The Russian deputy commander who oversaw troops in Ukraine and is believed to have been aware of plans for Wagner’s mutiny has been arrested.
Sources close to Russia’s Ministry of Defense told The Moscow Times of Gen. Sergei Surovikin’s arrest on Wednesday.
Rumors of the deputy commander’s arrest were previously discussed by military blogger Vladimir Romanov, who reported that Surovikin was arrested Sunday, the day after Wagner mercenary troops led by Yevgeny Prigozhin engaged in a short-lived mutiny.
News of Surovikin’s possible arrest comes after The New York Times reported that he had advanced knowledge of Prigozhin’s plans to rebel against Russia’s military leadership.
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U.S. officials briefed on American intelligence told the Times they are trying to determine whether Surovikin helped Prigozhin.
Russian President Vladimir Putin appointed Surovikin to lead Russia’s invasion of Ukraine back in October.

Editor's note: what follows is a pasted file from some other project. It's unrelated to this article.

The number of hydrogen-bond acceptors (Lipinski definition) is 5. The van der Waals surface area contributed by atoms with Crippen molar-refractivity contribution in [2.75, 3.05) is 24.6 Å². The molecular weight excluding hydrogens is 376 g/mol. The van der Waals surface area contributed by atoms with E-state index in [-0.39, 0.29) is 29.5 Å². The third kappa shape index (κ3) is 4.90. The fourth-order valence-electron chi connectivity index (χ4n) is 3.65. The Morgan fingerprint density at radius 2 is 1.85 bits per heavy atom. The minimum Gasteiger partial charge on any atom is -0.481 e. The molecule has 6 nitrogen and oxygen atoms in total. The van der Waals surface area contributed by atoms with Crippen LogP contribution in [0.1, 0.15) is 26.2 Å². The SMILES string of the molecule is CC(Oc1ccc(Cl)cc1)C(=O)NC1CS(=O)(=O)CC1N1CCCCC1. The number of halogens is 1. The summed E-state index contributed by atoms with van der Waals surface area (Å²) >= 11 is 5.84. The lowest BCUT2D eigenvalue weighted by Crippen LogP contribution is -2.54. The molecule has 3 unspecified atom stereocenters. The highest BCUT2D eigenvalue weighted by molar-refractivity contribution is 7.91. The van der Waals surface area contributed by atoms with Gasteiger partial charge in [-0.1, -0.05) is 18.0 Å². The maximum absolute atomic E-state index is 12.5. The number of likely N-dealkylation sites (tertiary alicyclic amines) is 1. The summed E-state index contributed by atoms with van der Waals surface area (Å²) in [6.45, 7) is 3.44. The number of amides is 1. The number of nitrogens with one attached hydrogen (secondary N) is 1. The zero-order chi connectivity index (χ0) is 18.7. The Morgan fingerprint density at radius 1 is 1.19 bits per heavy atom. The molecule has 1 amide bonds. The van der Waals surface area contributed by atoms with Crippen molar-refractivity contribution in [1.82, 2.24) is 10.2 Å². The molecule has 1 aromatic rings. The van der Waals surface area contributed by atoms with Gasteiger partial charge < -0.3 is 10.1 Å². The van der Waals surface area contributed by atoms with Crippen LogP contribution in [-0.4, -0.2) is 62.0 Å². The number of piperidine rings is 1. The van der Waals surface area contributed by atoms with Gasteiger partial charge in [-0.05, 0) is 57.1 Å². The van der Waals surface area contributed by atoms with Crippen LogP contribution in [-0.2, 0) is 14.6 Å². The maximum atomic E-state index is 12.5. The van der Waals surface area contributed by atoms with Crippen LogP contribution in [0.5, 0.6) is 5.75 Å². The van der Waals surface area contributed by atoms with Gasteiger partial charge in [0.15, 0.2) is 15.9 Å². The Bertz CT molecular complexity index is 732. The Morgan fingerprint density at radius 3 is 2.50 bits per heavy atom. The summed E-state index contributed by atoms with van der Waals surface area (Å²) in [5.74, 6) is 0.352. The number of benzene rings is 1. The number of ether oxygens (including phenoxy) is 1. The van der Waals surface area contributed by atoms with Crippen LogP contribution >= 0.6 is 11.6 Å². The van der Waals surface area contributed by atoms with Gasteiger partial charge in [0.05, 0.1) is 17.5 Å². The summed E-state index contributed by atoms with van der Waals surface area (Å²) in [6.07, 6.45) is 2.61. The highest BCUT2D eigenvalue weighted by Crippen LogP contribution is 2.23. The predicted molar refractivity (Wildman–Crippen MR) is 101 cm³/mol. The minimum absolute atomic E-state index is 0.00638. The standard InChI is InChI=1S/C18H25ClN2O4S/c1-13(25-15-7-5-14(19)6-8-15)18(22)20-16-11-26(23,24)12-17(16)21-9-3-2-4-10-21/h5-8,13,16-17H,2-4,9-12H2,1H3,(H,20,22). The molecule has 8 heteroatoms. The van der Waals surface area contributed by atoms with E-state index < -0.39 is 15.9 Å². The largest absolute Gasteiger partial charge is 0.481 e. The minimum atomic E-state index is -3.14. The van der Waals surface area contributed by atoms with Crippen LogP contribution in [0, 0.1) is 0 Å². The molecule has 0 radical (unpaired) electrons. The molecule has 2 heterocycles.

The general first gained notoriety in 1991 for ordering Russian soldiers to fire on protesting civilians in Moscow in the final months of the Soviet Union. He displayed similar brutality when Putin deployed him to Syria in 2017, allegedly ordering the indiscriminate bombings of Aleppo and other anti-government strongholds.
Surovikin has also been accused of complicity in the use of chemical weapons in Syria.
Prigozhin has previously called Surovikin “the most able commander in the Russian army.”
“He was born to serve his motherland faithfully. Having received an order in 1991, Surovikin was that officer who without hesitation got in his tank and went forward to save his country,” Prigozhin said.
Fox News’ Anders Hagstrom contributed to this report.